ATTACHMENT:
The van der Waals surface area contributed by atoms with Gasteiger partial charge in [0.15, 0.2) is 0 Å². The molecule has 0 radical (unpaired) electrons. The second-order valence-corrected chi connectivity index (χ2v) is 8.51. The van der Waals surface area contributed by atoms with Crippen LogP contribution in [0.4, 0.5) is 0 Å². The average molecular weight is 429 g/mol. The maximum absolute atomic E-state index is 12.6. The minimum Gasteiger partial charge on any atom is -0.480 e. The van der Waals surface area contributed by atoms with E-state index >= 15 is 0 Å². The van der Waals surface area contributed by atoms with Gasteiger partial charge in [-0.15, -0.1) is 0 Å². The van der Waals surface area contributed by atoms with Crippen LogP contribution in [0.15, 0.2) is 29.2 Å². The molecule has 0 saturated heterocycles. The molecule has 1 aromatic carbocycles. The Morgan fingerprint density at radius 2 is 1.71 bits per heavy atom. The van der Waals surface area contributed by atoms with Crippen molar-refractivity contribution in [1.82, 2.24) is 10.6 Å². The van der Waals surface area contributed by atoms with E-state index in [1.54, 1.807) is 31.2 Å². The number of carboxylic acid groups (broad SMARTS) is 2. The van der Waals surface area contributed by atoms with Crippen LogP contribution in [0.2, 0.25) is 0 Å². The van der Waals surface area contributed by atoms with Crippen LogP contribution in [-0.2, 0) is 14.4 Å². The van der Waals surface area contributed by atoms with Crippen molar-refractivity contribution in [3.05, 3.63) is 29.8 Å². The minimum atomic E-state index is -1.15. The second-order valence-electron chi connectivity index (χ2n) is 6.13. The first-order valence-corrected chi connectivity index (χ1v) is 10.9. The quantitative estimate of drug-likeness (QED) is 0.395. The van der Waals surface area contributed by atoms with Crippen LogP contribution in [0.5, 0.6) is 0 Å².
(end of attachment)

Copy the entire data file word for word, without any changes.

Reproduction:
The van der Waals surface area contributed by atoms with Gasteiger partial charge in [0.15, 0.2) is 0 Å². The molecule has 0 radical (unpaired) electrons. The second-order valence-corrected chi connectivity index (χ2v) is 8.51. The van der Waals surface area contributed by atoms with Crippen LogP contribution in [0.4, 0.5) is 0 Å². The average molecular weight is 429 g/mol. The maximum absolute atomic E-state index is 12.6. The minimum Gasteiger partial charge on any atom is -0.480 e. The van der Waals surface area contributed by atoms with E-state index >= 15 is 0 Å². The van der Waals surface area contributed by atoms with Gasteiger partial charge in [-0.15, -0.1) is 0 Å². The van der Waals surface area contributed by atoms with Crippen LogP contribution in [0.15, 0.2) is 29.2 Å². The molecule has 0 saturated heterocycles. The molecule has 1 aromatic carbocycles. The Morgan fingerprint density at radius 2 is 1.71 bits per heavy atom. The van der Waals surface area contributed by atoms with Crippen molar-refractivity contribution in [1.82, 2.24) is 10.6 Å². The van der Waals surface area contributed by atoms with E-state index in [1.54, 1.807) is 31.2 Å². The number of carboxylic acid groups (broad SMARTS) is 2. The van der Waals surface area contributed by atoms with Crippen LogP contribution in [0.2, 0.25) is 0 Å². The van der Waals surface area contributed by atoms with Crippen LogP contribution in [-0.2, 0) is 14.4 Å². The van der Waals surface area contributed by atoms with Crippen molar-refractivity contribution in [3.05, 3.63) is 29.8 Å². The minimum atomic E-state index is -1.15. The second-order valence-electron chi connectivity index (χ2n) is 6.13. The first-order valence-corrected chi connectivity index (χ1v) is 10.9. The quantitative estimate of drug-likeness (QED) is 0.395. The van der Waals surface area contributed by atoms with Crippen LogP contribution in [0.5, 0.6) is 0 Å².